Ben-recently released from prison for something he had nothing to do with- thought that he'd just been through the worst he could ever see and was looking forward to getting back into the life he had to so abruptly leave behind. He's just taken a job with Serenity-better known as Libica Isle Benevolent Asylum for the Criminally Insane. Not the best assignment but he's now an ex-con. He'll be working with youths and young adults, but is primarily here to help with Mira's case. If he thought he had it bad he's about to discover a whole new meaning of bad. Not the way that the story initially misleads the reader, though. He's about to see how much of a hell that Mira has had to confront and slowly he begins to realize that it may all be even more of an injustice than his own incarceration.

Mira is blind- that's the least of her problems. She's not much hindered by her blindness and she is in no way to be considered helpless. Her real problem is that because her hold on reality seems so tenuous and her nature is to strike out at everyone, she is kept mollified through heavy medication. She has no friends in the staff and the one friend she has among the patients has recently sewn here eye lid shut.

There's a lot of mystery just in this first bit of getting acquainted with these characters. And sometimes this reads like a paranormal story and for some it might not get to the action as quick as they desire. This is a suspense thriller that build slowly one brick at a time and it kept me interested all the way through. There may have been some predictable elements in the narrative but I think that helped the pacing of the story if anything.

There are often novels, which I've read, that resonate with me in such a way that they really touch me and this novel had several moments. There were times when the struggles and decisions of Mira seemed so real that I could cheer when it appears that Ben has somehow connected and goes way above and beyond to help her. In the same token when Ben suffers for both his past and those decisions to help that put him a odds with the system I found myself sympathizing and trying to figure out how things were ever going to work out for him.

It seem for every breakthrough in Mira's condition they run into another setback for which either one of them might be responsible and until the two researchers come into the story there seems to be little hope in a total understanding of what is going on. But, with the possibility of answers for both Mira and Ben there comes a new set of risks and dangers that begin to make everything else they have experienced so far look like a walk in the park.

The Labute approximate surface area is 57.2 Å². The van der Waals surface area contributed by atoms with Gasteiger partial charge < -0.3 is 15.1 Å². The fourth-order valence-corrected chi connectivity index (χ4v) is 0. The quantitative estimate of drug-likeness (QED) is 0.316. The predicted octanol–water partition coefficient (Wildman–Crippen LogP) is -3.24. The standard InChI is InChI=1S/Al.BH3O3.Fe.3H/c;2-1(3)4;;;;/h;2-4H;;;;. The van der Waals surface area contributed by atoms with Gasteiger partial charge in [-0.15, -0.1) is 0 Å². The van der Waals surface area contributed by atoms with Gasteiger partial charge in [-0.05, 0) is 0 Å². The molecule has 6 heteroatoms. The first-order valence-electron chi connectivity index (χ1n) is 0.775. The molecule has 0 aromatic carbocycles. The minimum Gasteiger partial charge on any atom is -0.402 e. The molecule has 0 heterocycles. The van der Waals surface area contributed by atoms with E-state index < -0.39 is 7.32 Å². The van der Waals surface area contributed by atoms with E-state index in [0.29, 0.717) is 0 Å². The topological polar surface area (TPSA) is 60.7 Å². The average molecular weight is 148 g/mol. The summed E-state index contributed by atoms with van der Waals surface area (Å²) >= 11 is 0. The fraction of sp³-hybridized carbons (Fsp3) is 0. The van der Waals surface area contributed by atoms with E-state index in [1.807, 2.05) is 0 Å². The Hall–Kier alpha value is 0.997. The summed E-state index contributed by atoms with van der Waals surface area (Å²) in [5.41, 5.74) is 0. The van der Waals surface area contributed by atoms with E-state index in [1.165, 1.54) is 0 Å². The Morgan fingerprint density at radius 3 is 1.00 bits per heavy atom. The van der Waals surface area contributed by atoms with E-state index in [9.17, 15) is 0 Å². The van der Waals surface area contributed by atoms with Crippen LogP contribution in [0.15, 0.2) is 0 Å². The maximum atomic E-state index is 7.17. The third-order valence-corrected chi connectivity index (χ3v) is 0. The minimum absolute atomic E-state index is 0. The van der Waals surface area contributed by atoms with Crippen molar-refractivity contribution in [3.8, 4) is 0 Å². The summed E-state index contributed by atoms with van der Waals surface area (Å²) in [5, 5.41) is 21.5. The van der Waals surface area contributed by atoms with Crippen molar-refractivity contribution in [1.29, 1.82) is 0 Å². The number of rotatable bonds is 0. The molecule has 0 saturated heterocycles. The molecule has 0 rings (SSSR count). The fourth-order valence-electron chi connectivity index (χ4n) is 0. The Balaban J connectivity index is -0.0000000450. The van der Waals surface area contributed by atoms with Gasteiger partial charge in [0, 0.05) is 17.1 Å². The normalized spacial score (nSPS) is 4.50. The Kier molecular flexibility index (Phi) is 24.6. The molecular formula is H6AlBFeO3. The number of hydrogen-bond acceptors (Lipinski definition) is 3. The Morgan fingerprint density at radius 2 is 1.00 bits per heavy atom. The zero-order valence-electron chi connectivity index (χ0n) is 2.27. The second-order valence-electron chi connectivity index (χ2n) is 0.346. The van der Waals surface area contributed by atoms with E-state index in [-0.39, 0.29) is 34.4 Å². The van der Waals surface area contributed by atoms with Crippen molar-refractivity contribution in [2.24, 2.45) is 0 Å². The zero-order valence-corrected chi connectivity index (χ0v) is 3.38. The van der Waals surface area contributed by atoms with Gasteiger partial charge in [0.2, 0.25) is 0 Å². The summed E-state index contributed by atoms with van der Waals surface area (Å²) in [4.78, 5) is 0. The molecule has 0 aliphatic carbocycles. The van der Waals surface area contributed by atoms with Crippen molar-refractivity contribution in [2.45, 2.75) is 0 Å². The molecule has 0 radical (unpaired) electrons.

I'm not sure how anyone could put this book down after starting. I want the answers to the burning questions about Mira's condition.

There were several times that I had to look up some of the stuff mentioned in Diamond Eyes and I'd say the A.A. Bell did the research necessary to bring as much realism into this novel as possible.

If you like psychological thrillers, a bit of the paranormal, and some weird time travel like stuff you'll love this book. All this, and it could very well be considered a literary masterpiece. It's well told, clear and understandable as the author builds- each step of the way- the explanation of what the Diamond Eyes mean to Mira.(To say nothing of the Poet Trees.)

Well Woven Psychological Suspense Mystery Thriller

J.L. Dobias

Saturday, February 7, 2015

Review::Touchstone Trilogy by Andrea K Host.

Touchstone Trilogy by Andrea K Host.

I purchased this book after reading a sample of Andrea K Host's -And all the Stars-. I had already put the three books in my wish list prior to that. But after reading that sample I had a feeling I should just buy the whole and totally unrelated trilogy. I read through them in three days.

People have told me that writing in first person is hard to do. They have given various reasons why it does not work and sometimes those reasons are conflicted. Some even suggest that it's this decades fad to write in first person. Because this is written as a diary it's naturally in first person. Andrea nails first person right on the head, and right out of the box.

Cass is such an engaging character in Stray that she sucks you right into her story at the beginning. There is not doubt of Andrea's world building abilities and her strong characterization. But what really got me in this story is in the chapter February when Cass's birthday arrives. And I'm not giving anything away, other than to honestly say I was so into Cass by then that I nearly cried. It's not often a book does that.

And then there was Lab Rat One. And by now this series is peopled with a couple of handfuls of characters that you would think you'd need a score card but there are more to come and Cass has a way of making sure we don't lose track of who is who. Or maybe I should say that Andrea does.